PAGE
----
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Land Rights Campaign

Lack of land is a central reason for Dalit impoverishment.

The Land Rights Campaign therefore forms part of the backbone of Navsarjan’s work.

Though many Dalits are entitled to land under a variety of government programs, actually gaining control of the land is a difficult endeavor. The following are some of the obstacles standing in the way the rightful possession of land by Dalits:

  • Land encroachment by “upper” caste neighbors
  • Intimidation
  • Political interference
  • Lack of money to legally challenge the authorities
  • Insufficient knowledge of applicable government programs

Possession of arable land often coincides with the ability to educate children.  When a family does not own any land, they are often forced to migrate in search of seasonal labor, taking their children with them.  Gaining possession of land for Dalits is one way to stop the cycle of poverty and exploitation. 

Since its establishment, Navsarjan has been taking legal action to combat unlawful land encroachment, and to make sure land is given to those who are entitled to it. Thousands of community meetings and training programs have been held in hundreds of villages, and tens of thousands of acres of land have been surveyed for this purpose.  As a result of these efforts, and of legal action, more than five thousand acres of land have been legally awarded to hundreds of Dalit farmers, giving them a tool to pull themselves out of poverty.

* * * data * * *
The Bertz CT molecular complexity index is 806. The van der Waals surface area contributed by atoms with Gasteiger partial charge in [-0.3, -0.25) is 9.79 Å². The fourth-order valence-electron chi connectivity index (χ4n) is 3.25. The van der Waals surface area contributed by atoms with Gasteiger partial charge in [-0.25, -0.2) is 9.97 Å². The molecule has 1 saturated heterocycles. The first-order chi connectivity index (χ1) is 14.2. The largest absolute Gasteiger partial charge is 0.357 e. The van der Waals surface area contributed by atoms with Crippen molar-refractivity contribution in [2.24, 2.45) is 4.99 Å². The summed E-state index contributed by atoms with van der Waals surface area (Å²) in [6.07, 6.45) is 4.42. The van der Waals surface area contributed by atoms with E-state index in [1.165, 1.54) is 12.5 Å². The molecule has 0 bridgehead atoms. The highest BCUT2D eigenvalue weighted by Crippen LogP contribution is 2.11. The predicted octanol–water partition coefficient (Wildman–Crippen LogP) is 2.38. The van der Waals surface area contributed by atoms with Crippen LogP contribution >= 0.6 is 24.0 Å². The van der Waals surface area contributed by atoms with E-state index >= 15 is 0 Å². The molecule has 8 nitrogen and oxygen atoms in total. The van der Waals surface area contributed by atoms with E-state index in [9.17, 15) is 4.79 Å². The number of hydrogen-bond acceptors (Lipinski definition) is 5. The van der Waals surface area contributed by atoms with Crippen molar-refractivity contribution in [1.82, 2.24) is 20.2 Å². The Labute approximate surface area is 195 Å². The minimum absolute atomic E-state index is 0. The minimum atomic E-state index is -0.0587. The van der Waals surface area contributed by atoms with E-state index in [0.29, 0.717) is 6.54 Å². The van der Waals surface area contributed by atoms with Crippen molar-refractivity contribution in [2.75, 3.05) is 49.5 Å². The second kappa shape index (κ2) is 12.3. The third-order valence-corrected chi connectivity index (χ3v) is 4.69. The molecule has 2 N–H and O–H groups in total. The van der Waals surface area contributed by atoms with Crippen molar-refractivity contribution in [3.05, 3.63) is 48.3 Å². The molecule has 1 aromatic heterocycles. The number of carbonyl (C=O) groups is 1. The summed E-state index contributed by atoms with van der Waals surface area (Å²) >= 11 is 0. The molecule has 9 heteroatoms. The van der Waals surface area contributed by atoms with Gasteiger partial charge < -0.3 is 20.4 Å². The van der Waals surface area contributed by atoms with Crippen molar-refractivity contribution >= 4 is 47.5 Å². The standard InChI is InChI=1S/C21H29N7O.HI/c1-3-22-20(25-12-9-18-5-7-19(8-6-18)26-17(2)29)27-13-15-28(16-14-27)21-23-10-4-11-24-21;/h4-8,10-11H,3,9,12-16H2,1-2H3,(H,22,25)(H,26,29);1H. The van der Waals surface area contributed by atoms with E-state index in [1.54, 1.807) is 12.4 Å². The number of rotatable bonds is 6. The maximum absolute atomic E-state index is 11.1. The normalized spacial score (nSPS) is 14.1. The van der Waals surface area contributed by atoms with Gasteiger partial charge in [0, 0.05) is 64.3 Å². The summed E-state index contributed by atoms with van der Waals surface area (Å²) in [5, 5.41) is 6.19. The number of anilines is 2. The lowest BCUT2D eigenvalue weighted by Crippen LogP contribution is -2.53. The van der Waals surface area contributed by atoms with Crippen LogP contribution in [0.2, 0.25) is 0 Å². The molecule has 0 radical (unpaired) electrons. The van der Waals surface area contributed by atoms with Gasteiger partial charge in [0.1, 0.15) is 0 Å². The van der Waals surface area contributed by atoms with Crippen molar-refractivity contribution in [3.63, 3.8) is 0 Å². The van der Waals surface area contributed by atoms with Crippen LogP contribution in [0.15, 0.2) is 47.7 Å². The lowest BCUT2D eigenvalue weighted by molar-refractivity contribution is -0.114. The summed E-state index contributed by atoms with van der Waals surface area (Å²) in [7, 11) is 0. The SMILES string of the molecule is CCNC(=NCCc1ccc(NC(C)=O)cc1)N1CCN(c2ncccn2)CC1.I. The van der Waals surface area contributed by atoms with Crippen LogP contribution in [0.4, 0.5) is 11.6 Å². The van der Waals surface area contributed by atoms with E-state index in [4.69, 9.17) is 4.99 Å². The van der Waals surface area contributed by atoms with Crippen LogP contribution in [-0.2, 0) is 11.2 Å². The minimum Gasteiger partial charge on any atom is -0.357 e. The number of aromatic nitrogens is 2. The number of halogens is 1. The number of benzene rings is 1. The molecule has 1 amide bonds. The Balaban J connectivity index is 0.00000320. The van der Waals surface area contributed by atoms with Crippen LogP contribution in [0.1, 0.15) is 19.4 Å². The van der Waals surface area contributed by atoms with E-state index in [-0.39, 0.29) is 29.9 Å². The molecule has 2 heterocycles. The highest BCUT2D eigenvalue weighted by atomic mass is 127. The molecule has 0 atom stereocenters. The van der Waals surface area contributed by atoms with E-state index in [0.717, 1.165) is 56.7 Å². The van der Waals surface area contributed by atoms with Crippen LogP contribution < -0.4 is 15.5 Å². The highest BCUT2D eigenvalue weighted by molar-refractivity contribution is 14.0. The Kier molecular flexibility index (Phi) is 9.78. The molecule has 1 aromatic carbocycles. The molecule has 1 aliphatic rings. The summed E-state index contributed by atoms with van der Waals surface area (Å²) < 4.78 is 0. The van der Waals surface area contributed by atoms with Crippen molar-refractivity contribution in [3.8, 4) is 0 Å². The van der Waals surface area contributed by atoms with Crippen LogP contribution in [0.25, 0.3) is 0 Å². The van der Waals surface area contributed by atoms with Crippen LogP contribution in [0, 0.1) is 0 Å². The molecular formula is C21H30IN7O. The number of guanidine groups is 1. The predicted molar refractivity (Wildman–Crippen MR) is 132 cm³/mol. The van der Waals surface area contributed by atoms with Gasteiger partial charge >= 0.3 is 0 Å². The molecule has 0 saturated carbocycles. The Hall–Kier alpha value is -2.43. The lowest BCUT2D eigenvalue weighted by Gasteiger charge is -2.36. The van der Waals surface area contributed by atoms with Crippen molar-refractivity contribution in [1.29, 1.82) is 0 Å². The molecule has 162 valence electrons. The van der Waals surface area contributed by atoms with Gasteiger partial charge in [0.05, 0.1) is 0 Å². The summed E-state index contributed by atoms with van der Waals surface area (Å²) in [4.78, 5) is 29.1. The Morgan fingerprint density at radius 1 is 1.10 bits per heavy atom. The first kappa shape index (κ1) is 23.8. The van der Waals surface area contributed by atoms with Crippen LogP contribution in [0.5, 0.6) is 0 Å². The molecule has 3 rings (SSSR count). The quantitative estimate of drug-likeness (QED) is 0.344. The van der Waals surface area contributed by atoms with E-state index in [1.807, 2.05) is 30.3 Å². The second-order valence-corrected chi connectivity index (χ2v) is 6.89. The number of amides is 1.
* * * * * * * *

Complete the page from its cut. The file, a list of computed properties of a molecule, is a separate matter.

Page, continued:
Navsarjan has also been empowering the community itself to take more responsibility through the creation of grassroots community groups dedicated to working on land issues.  Navsarjan holds meetings within villages to educate people about their land rights, leading to additional applications for land.

One such community group is the Jamin Adikar Sena, or Land Rights Army, which has hundreds of members.  Navsarjan trains the group’s leaders—both women and men—and the group functions autonomously, working to gain land for its landless members. 

Navsarjan also coordinates with other NGOs for this campaign, helping to procure government assistance for farmers with only small plots of land. 


  • Thousands of acres of land have been awarded to formerly landless laborers.
  • Housing plots have been awarded in women’s names.
  • Community groups are taking charge and demanding their rights.


  • Dominant caste resistance to acquisition of land by Dalits
  • Government refusal to actually follow through on its plans for land redistribution, and on its court awards
  • Violence and threat of violence in response to acquisition of land
  • Continuous land encroachment and crop damage


Please see "Law of the Landless", a study done by Topher McDougal of the Massachussetts Institute of Technology in collaboration with Navsarjan.